This is my old car, “Karen.”
Karen’s a/c didn’t work, so she had to be retired. We “sent her away to a farm” where she could run and play and blow hot air out of her vents in 100 degree weather all day long.
On The Fourth of July we did what JFK told us was the most patriotic thing we could do: we shopped. I don’t usually pay attention to car ads barking at me about ZERO DOWN! and ZERO PERCENT INTEREST! But I did spend enough of my formative years in front of the television to know that “Independence Day” is just the prefix for “Sale.”
Really it was Lewis’s idea, after picking me up from the gym. I would never have tried to negotiate interest rates and down payments in my sweaty gym clothes, but I have learned that when Lewis gets the wild hair to spontaneously spend money, I’d better hop right on that, regardless of how I smell.
The distinct disadvantage was that I felt like anyone liberal enough to be nice to me looking like a vagrant the way I did, deserved to make a sale. I wanted to buy a car as a way of saying, “Thank you for not laughing at me.”
The day was fairly uneventful from a car-buying standpoint. We test drove three vehicles. Purchased one. Traded in Karen for beans (more beans than she may be worth, however). Pretty efficient day of shopping, really.
But along the way we heard two stories that together convinced us that car salesmen might have a more interesting job than most us.
As we were getting into the Prius V, we asked how often people wreck the cars when they take them out for a test drive.
“You’d be surprised how rarely that happens,” our 30-something salesman replied.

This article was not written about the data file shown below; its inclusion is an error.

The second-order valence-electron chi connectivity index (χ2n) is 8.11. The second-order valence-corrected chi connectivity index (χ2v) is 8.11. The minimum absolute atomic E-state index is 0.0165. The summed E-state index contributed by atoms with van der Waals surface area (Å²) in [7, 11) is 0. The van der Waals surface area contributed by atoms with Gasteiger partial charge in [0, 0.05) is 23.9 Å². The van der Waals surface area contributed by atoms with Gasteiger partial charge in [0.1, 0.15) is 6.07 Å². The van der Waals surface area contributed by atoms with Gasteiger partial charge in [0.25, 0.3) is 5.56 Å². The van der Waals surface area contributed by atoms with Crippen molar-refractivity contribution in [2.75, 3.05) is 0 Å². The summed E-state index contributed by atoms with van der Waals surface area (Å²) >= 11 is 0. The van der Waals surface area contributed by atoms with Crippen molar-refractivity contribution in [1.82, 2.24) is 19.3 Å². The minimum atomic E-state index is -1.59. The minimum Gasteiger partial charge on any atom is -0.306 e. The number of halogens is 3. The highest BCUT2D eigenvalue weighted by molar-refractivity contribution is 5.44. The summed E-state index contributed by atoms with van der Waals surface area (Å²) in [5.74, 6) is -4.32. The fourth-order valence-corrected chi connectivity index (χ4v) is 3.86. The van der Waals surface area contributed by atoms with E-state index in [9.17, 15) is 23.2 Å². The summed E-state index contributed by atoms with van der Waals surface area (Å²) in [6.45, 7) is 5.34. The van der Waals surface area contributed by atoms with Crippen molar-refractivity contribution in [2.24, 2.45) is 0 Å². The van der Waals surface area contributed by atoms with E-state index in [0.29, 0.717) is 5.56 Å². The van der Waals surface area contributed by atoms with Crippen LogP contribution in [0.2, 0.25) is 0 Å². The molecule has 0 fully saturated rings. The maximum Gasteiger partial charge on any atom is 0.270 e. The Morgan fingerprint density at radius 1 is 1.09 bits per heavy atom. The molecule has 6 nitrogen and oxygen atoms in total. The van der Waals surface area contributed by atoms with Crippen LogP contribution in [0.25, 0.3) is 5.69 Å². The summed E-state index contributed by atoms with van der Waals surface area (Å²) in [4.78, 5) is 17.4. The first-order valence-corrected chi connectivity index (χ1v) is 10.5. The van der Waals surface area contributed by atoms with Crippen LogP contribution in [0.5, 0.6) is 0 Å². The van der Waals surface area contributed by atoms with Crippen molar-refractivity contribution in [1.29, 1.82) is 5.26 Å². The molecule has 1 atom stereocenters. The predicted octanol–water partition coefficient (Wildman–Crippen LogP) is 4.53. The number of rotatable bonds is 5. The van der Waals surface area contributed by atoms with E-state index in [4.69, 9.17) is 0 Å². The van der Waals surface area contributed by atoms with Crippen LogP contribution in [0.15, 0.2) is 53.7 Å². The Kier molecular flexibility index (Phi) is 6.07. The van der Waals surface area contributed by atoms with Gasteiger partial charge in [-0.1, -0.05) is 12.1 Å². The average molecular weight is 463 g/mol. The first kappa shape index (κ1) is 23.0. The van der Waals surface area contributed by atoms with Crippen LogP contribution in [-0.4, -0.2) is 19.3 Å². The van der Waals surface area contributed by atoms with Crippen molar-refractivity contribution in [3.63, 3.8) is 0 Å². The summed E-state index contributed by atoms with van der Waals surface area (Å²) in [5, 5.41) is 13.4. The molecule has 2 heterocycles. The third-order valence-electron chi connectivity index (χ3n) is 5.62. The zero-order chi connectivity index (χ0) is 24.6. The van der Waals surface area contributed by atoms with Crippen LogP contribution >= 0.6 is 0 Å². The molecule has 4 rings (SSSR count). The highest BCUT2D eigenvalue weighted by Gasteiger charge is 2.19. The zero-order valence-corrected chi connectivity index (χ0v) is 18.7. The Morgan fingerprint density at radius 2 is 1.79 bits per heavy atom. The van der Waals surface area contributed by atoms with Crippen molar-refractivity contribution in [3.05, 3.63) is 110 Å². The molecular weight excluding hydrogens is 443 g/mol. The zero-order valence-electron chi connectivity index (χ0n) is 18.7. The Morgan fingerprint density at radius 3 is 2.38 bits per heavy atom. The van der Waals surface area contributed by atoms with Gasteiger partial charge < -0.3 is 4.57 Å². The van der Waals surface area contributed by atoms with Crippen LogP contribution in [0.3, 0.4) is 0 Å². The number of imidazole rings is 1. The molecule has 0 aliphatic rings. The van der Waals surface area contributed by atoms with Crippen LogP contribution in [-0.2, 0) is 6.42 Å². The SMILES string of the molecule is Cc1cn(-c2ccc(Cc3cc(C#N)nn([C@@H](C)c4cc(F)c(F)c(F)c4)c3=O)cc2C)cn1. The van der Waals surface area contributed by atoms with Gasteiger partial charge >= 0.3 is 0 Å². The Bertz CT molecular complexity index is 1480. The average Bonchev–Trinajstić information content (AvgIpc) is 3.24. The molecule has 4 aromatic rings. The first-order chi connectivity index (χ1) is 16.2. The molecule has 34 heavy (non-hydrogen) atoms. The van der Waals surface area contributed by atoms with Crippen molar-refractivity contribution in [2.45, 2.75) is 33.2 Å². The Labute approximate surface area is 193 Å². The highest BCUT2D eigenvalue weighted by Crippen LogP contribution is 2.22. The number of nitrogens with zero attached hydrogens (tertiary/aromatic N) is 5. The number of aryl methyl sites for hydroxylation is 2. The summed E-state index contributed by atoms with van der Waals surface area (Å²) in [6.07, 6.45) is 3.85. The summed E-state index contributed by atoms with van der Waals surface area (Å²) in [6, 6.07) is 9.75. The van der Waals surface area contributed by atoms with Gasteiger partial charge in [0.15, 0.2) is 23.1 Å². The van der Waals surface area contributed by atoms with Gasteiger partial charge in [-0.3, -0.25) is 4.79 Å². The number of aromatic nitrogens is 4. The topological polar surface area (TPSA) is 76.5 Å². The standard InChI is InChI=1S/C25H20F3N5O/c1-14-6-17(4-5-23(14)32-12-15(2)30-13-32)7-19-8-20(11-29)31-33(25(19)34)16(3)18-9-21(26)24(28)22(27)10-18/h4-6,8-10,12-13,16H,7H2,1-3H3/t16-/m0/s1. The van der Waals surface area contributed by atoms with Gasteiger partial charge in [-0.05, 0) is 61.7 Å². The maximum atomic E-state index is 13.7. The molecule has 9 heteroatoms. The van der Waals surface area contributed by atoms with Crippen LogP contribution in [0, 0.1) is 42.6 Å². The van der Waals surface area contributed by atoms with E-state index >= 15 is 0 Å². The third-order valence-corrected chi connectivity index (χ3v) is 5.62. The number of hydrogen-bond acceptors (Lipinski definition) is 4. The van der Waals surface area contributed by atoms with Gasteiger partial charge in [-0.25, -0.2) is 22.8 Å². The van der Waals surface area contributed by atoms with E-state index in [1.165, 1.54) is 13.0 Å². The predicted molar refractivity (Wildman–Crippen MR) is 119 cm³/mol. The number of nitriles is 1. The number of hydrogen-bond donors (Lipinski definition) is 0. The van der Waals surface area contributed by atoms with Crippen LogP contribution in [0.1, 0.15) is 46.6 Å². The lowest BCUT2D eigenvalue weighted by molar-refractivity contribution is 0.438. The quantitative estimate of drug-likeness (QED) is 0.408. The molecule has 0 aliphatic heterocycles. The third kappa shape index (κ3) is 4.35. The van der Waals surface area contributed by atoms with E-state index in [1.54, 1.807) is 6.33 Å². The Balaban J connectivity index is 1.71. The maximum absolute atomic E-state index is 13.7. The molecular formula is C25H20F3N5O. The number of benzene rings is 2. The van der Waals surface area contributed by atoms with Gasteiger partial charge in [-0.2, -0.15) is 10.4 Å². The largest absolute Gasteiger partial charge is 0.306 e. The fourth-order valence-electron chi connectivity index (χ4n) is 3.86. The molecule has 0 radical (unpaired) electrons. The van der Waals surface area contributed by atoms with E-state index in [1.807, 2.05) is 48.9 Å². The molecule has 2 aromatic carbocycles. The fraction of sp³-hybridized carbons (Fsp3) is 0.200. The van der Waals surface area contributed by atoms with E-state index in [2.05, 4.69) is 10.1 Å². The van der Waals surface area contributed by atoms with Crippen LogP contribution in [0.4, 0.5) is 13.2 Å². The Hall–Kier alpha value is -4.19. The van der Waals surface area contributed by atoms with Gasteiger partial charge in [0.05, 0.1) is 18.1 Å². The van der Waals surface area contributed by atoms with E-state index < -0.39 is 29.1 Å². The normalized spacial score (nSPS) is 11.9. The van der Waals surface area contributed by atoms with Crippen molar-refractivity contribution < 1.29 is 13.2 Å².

“Have you ever seen anyone try to steal one?”
“Not really,” he said. I was thinking that the conversation was a dud, and that we would have to make halting holiday-based conversation (“Any plans for the fourth?” “Well…we’re buying a car…you?” “I’m at work…”).
But then he continued.
“But I did have a guy try to carjack me once on a test drive.”
Suddenly I thought about it. This guy gets in the car with strangers every day. Strangers who have wandered in knowing full well that there are hundreds of brand new cars available for joyriding. All they have to do is ask.
But even if people do have honest intentions, they might be hazardous. Salesmen have to pull out onto busy access roads with grandmas behind the wheel. Or slam to a stop 2 feet from the tailgate of the giant truck when a 16 year old finally applies the brakes at a red light. Bickering couples. Distracted parents. Dudes trying to impress their girlfriends. Women who drive like Cruella de Vil.
It’s a really dangerous job.
A highlight of our return to the Volkswagen dealership to trade Karen (no, we didn’t really euthanize her) was when Lewis found a stuffed monkey under one of her seats. We then had to proceed with negotiating, discussing interest rates, credit scores, and down payments with a stuffed monkey in tow, in addition to me being smelly.
“Is that your good luck charm?” people kept asking.
We would laugh, assuming they were being funny. I mean, they were definitely being funny, but we assumed they knew that. Finally, when the Finance manager, Frank, looked back at us, earnestly waiting for our response, Lewis clued in.
“Do people bring good luck charms to buy cars?”
From there we got a laundry list of the good luck charms he had seen in his time in sales. It crescendoed to this story.
Frank took a man out for a test drive, and it was clear on the drive that the man was loving the car. It was everything he wanted. The deal was so close, Frank could taste it. Suddenly, while behind the wheel, the man said, “This is it. This is the car I want. I just gotta ask my wife.”
Frank totally understood, though probably rolled his eyes a little that the man hadn’t gotten the major purchase pre-approved by the home office. He tried to keep the momentum going, should they need it to overcome whatever obstacle the wife presented. He waited for the man to pull out a cell phone, but instead, they just drove further from the dealership.
And kept driving.
Until they pulled up to a cemetery. The man parked the car and told Frank he would be right back. True to his word, the man came back shortly thereafter, a smile on his face, and good news for all.
“She’s fine with it.”